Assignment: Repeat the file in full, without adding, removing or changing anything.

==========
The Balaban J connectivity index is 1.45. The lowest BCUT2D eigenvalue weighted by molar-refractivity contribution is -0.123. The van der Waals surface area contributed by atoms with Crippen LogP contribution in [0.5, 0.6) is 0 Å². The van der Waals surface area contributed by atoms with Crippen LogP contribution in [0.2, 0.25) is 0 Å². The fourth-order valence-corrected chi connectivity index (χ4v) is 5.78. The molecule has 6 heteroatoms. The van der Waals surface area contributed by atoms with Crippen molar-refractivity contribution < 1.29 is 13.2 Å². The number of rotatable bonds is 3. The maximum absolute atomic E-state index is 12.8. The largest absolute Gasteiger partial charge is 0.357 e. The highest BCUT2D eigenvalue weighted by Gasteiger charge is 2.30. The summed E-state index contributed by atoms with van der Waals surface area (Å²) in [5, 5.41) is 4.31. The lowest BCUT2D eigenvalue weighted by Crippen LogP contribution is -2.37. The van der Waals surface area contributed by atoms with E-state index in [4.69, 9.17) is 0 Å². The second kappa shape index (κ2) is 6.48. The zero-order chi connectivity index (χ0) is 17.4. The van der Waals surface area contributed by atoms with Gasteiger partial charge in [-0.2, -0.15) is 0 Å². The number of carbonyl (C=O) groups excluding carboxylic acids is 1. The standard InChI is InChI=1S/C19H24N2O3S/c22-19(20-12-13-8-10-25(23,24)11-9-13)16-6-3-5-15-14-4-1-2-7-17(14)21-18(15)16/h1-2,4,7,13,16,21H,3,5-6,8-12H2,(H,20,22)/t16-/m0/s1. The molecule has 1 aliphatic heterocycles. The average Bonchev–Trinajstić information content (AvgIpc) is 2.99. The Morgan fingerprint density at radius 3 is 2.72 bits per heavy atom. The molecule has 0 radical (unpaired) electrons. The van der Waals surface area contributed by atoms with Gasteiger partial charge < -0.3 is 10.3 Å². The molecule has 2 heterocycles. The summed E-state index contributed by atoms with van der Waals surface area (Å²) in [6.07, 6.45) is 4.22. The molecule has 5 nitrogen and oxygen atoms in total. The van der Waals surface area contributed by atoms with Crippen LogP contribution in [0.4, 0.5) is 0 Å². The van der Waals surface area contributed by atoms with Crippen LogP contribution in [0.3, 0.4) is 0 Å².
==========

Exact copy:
The Balaban J connectivity index is 1.45. The lowest BCUT2D eigenvalue weighted by molar-refractivity contribution is -0.123. The van der Waals surface area contributed by atoms with Crippen LogP contribution in [0.5, 0.6) is 0 Å². The van der Waals surface area contributed by atoms with Crippen LogP contribution in [0.2, 0.25) is 0 Å². The fourth-order valence-corrected chi connectivity index (χ4v) is 5.78. The molecule has 6 heteroatoms. The van der Waals surface area contributed by atoms with Crippen molar-refractivity contribution < 1.29 is 13.2 Å². The number of rotatable bonds is 3. The maximum absolute atomic E-state index is 12.8. The largest absolute Gasteiger partial charge is 0.357 e. The highest BCUT2D eigenvalue weighted by Gasteiger charge is 2.30. The summed E-state index contributed by atoms with van der Waals surface area (Å²) in [5, 5.41) is 4.31. The lowest BCUT2D eigenvalue weighted by Crippen LogP contribution is -2.37. The van der Waals surface area contributed by atoms with E-state index in [4.69, 9.17) is 0 Å². The second kappa shape index (κ2) is 6.48. The zero-order chi connectivity index (χ0) is 17.4. The van der Waals surface area contributed by atoms with Gasteiger partial charge in [-0.2, -0.15) is 0 Å². The number of carbonyl (C=O) groups excluding carboxylic acids is 1. The standard InChI is InChI=1S/C19H24N2O3S/c22-19(20-12-13-8-10-25(23,24)11-9-13)16-6-3-5-15-14-4-1-2-7-17(14)21-18(15)16/h1-2,4,7,13,16,21H,3,5-6,8-12H2,(H,20,22)/t16-/m0/s1. The molecule has 1 aliphatic heterocycles. The average Bonchev–Trinajstić information content (AvgIpc) is 2.99. The Morgan fingerprint density at radius 3 is 2.72 bits per heavy atom. The molecule has 0 radical (unpaired) electrons. The van der Waals surface area contributed by atoms with Gasteiger partial charge < -0.3 is 10.3 Å². The molecule has 2 heterocycles. The summed E-state index contributed by atoms with van der Waals surface area (Å²) in [6.07, 6.45) is 4.22. The molecule has 5 nitrogen and oxygen atoms in total. The van der Waals surface area contributed by atoms with Crippen LogP contribution in [0.4, 0.5) is 0 Å². The van der Waals surface area contributed by atoms with Crippen LogP contribution in [0.3, 0.4) is 0 Å².